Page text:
Signs of Schizophrenia | Signs and Symptoms of Schizophrenia

Signs and Symptoms of Schizophrenia:

Schneider’s First-Rank Symptoms of Schizophrenia (SFRS)

Kurt Schneider proposed the first rank symptoms of schizophrenia in 1959. The presence of even one of these symptoms is considered to be strongly suggestive of schizophrenia. They include:

  • Hearing one’s thoughts spoken aloud (audible thoughts or thought echo).
  • Hallucinatory voices in the form of statement and reply (the patienth ears voices discussing him in the third person).
  • Hallucinatory voices in the form of a running commentary (voices commenting on one’s action).
  • Thought withdrawal (thoughts cease and subject experiences them as removed by an external force).
  • Thought insertion (subject experiences thoughts imposed by some external force on his passive mind).
  • Thought broadcasting (subject experiences that his thoughts are escaping the confines of his self and are being experienced by others around).
  • Delusional perception (normal perception has a private and illogical meaning).
  • Somatic passivity (bodily sensations especially sensory symptoms are experienced as imposed on body by some external force).
  • Made volition or acts (one’s own acts are experienced as being under the control of some external force, the subject being like a robot).
  • Made impulses (the subject experiences impulses as being imposed by some external force).
  • Made feelings or affect (the subject experiences feelings as being imposed by some external force).

What are the symptoms of Schizophrenia?

Clinical Features

The predominant clinical features in acute schizophrenia are delusions,hallucinations and interference with thinking. Features of this kind are often called positive symptoms or psychotic features while most of the patients recover from the acute illness, some progress to the chronic phase, during which time the main features are affective flattening or blunting, avolitionapathy(lack of initiative),  attentional impairment,  anhedonia (inability to experience pleasure), asociality, alogia (lack of speech output).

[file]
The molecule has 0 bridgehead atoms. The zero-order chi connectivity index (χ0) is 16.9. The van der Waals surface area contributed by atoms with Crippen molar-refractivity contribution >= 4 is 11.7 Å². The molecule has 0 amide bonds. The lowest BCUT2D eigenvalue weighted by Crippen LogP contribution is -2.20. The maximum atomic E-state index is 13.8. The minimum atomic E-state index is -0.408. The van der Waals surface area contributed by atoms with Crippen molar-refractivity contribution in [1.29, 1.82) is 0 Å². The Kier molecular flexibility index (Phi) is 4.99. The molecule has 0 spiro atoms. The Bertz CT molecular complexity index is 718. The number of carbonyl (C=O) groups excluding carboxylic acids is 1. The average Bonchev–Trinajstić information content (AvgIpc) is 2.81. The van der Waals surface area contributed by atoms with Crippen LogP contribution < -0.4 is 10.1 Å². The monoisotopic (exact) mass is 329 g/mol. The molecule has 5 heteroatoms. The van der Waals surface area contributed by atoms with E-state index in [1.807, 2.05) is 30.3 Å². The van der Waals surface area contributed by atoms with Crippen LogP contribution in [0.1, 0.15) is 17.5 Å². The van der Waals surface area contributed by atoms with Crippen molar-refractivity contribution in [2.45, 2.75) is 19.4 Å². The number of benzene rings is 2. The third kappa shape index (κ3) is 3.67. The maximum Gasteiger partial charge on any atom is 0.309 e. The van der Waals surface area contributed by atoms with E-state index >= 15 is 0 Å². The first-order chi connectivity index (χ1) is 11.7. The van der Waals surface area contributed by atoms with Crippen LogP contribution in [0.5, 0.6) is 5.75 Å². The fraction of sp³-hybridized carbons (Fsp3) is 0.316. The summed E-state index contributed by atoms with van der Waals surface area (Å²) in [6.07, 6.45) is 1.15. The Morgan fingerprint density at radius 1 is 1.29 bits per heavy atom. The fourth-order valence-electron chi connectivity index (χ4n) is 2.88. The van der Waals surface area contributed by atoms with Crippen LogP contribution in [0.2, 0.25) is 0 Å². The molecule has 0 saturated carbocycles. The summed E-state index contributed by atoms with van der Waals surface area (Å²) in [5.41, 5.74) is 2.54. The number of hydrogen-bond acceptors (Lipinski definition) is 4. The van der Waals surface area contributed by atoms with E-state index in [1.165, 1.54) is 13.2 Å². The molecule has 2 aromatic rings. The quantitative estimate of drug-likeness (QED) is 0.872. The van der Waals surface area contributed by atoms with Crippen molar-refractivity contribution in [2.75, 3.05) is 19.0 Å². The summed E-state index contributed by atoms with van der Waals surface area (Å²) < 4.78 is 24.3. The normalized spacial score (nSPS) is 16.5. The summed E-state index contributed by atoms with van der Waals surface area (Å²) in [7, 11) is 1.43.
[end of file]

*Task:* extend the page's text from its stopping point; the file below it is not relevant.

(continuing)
These are called as negative symptoms. Once the chronic syndrome is established, few patients recover completely. The signs and symptoms commonly encountered in schizophrenic patients may be grouped as follows:

Thought and Speech Disorders

  • Autistic thinking (preoccupations totally removing a person from reality).
  • Loosening of associations (a pattern of spontaneous speech in which the things said in juxtaposition lack a meaningful relationship with each other).
  • Thought blocking (a sudden interruption in the thought process).
  • Neologism (a word newly coined, or an everyday word used in a  special way, not readily understood by others).
  • Poverty of speech (decreased speech production).
  • Poverty of ideation (speech amount is adequate but content conveys little information).
  • Echolalia (repetition or echo by patient of the words or phrases of examiner).
  • Perseveration (persistent repetition of words or themes beyond the point of relevance).
  • Verbigeration (senseless repetition of some words or phrases over and
  • over again).
  • Delusions of various kinds i.e. delusions of persecution (being persecuted against); delusions of grandeur (belief that one is especially very powerful, rich, born with a special mission in life);
  • delusions of reference (being referred to by others); delusions of control (being controlled by an external force); somatic delusions.
  • Other thought disorders are over inclusion (tending to include irrelevant items in speech), impaired abstraction, concreteness.

Disorders of Perception

  • Auditory hallucinations (described under SFRS).
  • Visual hallucinations may sometimes occur along with auditory hallucinations; tactile, gustatory and olfactory types are far less common

Disorders of Affect

These include apathy, emotional blunting, emotional shallowness, anhedonia and inappropriate emotional responses. The incapacity of the patient to establish emotional contact leads to lack of rapport  with the examiner.

Disorders of Motor Behaviour

There can be either an increase or a decrease in psychomotor activity. Mannerisms, grimacing stereotypes, decreased self-care and po-grooming are common features.

Other Features

Decreased functioning in work, social relations and self-care, as compared to earlier life.

  • Loss of ego boundaries.
  • Loss of insight.
  • Poor judgment.
  • Suicide can occur due to the presence of associated depression, command hallucination, impulsive behaviour, or return of insight that causes the patient to comprehend the devastating nature of the illness and take his life.
  • There is usually no disturbance of consciousness, orientation,attention, memory and intelligence.
  • There is no underlying organic cause.